These results for nicotine, alcohol, and cannabis can be usefully viewed from an alternative perspective. The influence of familial factors (a2 or c2) on these forms of PSU was relatively constant over age. However, over development, familial environmental influences on PSU were replaced by genetic influences.
The unique feature of the developmental pattern for caffeine was the very short interval in late childhood (ages 9-12 years) with strong familial environmental influences. This largely disappeared by age 13 years, and from then on, no systematic changes in genetic and environmental influences on caffeine use were seen.
These results are broadly comparable to those of prior studies7-12 that have examined the development of PSU or associated externalizing behaviors in genetically informative populations. For example, in twins from the Australian Twin Registry at ages 13 to 18 years, familial environmental and genetic factors were responsible for approximately 45% and 25%, respectively, of individual differences in smoking.8 When followed up over 2 subsequent waves, the role of familial environment declined and that of genetic factors increased.8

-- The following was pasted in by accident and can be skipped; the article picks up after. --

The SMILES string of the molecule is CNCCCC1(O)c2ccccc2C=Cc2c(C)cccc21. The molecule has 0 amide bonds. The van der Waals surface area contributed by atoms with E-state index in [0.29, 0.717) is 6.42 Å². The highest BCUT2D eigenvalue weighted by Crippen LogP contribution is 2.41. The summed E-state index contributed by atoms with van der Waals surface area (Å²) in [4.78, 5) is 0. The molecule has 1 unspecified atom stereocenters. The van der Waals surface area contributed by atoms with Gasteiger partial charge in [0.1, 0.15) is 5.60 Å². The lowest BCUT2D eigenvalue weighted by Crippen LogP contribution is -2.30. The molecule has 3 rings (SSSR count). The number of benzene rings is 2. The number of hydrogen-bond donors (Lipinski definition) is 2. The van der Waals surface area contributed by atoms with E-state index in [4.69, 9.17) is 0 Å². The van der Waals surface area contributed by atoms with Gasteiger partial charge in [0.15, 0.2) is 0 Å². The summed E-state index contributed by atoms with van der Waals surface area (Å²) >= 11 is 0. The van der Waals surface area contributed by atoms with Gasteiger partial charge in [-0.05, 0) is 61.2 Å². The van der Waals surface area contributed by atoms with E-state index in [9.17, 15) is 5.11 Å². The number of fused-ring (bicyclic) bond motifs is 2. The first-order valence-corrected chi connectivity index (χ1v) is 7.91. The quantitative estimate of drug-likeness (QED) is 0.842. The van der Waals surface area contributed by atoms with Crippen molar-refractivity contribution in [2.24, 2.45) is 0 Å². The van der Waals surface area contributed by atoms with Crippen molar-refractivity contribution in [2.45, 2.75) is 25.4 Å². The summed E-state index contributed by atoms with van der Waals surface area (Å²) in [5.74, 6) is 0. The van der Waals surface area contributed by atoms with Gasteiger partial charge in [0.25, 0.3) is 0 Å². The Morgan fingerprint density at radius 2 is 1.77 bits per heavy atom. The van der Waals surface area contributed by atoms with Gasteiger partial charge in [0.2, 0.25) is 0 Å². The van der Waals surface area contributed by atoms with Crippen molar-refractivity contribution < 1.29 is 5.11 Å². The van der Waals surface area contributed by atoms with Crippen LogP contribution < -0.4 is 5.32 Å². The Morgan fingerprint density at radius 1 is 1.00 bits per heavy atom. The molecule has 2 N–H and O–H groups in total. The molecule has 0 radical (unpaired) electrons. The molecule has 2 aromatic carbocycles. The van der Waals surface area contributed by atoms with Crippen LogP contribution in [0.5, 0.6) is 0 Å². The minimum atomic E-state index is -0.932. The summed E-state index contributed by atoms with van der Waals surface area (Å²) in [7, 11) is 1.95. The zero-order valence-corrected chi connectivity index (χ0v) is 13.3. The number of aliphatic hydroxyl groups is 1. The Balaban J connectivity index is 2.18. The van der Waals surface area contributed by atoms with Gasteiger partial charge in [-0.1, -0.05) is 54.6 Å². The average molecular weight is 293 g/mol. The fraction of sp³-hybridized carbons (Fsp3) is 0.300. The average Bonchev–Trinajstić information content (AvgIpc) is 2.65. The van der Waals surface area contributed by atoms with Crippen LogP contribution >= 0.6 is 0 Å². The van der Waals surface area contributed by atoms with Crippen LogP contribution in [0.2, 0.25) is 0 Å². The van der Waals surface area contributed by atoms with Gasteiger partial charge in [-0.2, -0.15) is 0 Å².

Familial environmental effects on PSU in our study persist long after most twins have left home and do not disappear until the early 30s for nicotine, cannabis, and perhaps alcohol. Familial environmental influences on PSU are therefore not solely attributable to the immediate effect of parental, community, school, or peer influences or to differing degrees of drug availability shared by adolescent twins. Rather, familial environmental effects on PSU are at least partially mediated by more enduring processes. One such mechanism might be attitudes toward substance use, including those related to religious beliefs,19 that are acquired in the home or community. Our results suggest that such attitudes have their most potent and enduring effects on cannabis, intermediate effects on alcohol and nicotine, and the least effects on caffeine.